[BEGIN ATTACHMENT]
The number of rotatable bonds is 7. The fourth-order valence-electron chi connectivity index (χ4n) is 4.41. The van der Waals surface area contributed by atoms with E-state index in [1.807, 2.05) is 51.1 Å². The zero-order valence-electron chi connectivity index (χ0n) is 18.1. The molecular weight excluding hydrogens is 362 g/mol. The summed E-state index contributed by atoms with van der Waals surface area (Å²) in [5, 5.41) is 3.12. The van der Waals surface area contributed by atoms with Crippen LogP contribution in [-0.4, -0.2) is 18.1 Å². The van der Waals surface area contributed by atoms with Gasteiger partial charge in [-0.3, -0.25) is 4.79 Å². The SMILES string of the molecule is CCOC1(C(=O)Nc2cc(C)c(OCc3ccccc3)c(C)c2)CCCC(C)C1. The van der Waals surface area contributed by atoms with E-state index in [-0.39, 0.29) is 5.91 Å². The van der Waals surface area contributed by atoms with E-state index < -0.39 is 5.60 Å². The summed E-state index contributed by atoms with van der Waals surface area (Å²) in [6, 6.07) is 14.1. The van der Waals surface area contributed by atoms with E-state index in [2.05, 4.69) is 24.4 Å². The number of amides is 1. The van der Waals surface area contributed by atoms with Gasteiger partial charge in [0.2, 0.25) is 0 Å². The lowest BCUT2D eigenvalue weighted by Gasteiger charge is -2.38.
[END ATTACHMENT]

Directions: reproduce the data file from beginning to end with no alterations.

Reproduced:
The number of rotatable bonds is 7. The fourth-order valence-electron chi connectivity index (χ4n) is 4.41. The van der Waals surface area contributed by atoms with E-state index in [1.807, 2.05) is 51.1 Å². The zero-order valence-electron chi connectivity index (χ0n) is 18.1. The molecular weight excluding hydrogens is 362 g/mol. The summed E-state index contributed by atoms with van der Waals surface area (Å²) in [5, 5.41) is 3.12. The van der Waals surface area contributed by atoms with Crippen LogP contribution in [-0.4, -0.2) is 18.1 Å². The van der Waals surface area contributed by atoms with Gasteiger partial charge in [-0.3, -0.25) is 4.79 Å². The SMILES string of the molecule is CCOC1(C(=O)Nc2cc(C)c(OCc3ccccc3)c(C)c2)CCCC(C)C1. The van der Waals surface area contributed by atoms with E-state index in [-0.39, 0.29) is 5.91 Å². The van der Waals surface area contributed by atoms with E-state index < -0.39 is 5.60 Å². The summed E-state index contributed by atoms with van der Waals surface area (Å²) in [6, 6.07) is 14.1. The van der Waals surface area contributed by atoms with E-state index in [2.05, 4.69) is 24.4 Å². The number of amides is 1. The van der Waals surface area contributed by atoms with Gasteiger partial charge in [0.2, 0.25) is 0 Å². The lowest BCUT2D eigenvalue weighted by Gasteiger charge is -2.38.